Meningococcal Meningitis and Septicemia
Frequently Asked Question
What exactly is meningitis?
Meningitis is an infection of the meninges (a thin membrane that surrounds the brain and spinal cord).
How many types are there?
There are two main types of meningitis, viral and bacterial. The viral type is more common and less severe. Bacterial meningitis is caused by meningococcus, which is an infection of the blood stream.
How is it spread?
The germ is carried in the saliva and/or droplets from the nose of an infected person. This includes kissing, sharing food, drinks, cigarettes, or other things that might contain saliva. The bacteria cannot live long outside the human body, so the infections should not be considered as contagious as, for example, the flu. Casual contact or simply breathing the air near a person with meningitis will not spread the disease.
Can anyone get meningoccocal or septicemia?
Yes, but certain age groups appear to be more susceptible. These age groups include kids under five, those in their teens to early 20's, and those over 55.
What are the symptoms of meningitis and septicemia?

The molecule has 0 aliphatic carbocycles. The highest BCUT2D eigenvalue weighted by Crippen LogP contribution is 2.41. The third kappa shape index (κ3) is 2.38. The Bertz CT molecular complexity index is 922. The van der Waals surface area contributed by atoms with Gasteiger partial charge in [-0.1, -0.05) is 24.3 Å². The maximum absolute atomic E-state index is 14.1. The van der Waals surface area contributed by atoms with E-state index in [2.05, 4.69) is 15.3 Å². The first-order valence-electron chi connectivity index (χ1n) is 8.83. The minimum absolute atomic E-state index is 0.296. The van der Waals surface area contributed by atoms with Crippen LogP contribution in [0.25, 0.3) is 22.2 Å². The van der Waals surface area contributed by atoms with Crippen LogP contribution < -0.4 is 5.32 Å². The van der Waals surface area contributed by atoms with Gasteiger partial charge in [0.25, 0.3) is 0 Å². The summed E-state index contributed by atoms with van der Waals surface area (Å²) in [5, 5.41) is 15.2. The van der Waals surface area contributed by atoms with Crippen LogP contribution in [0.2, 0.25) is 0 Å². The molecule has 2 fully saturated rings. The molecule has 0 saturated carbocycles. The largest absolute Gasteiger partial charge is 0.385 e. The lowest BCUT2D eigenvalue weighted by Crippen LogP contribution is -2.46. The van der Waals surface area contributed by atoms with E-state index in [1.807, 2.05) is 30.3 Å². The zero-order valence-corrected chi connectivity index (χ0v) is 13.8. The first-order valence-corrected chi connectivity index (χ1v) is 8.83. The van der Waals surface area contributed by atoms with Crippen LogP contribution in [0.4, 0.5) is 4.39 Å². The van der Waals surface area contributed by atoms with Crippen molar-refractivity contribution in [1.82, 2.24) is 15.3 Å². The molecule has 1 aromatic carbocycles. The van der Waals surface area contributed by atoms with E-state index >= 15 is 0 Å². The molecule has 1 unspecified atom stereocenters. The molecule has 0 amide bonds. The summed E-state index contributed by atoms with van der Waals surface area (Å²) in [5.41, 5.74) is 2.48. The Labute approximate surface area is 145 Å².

Nausea/vomiting, stiff neck, red/purplish rash, headache, eyes sensitive to light, confusion/lethargy/drowsiness
It is vital that anyone showing these symptoms go a hospital emergency room as soon as possible. People with septicemia may only have a fever, malaise and the rash.
How is it treated?
Early detection is the key to preventing serious illness or death. A number of antibiotics are effective in treating meningococcal meningitis, but the treatment must be started early in the course of the disease. That is why it's critical for people showing symptoms to seek medical treatment immediately.
What should be done for people who have been exposed to meningitis?
There are antibiotics that can be given if someone has been exposed to the bacteria. If there is evidence of the disease spreading with a group, such as a family, school or friends, preventive antibiotics may be prescribed. Consulting with your personal physician is important to determine whether or not you need treatment.
Additional information on meningococcal meningitis and septicemia
Centers for Disease Control: www.cdc.gov
or (800) 311-3435.
Meningitis Foundations of America: www.musa.org
or (800) 668-1129.
For further questions, please contact:
Santa Clara County Public Health Nursing at (408) 792-5020
San Mateo County Public Health at (650) 573-2757
Alameda County Public Health at (510) 795-2400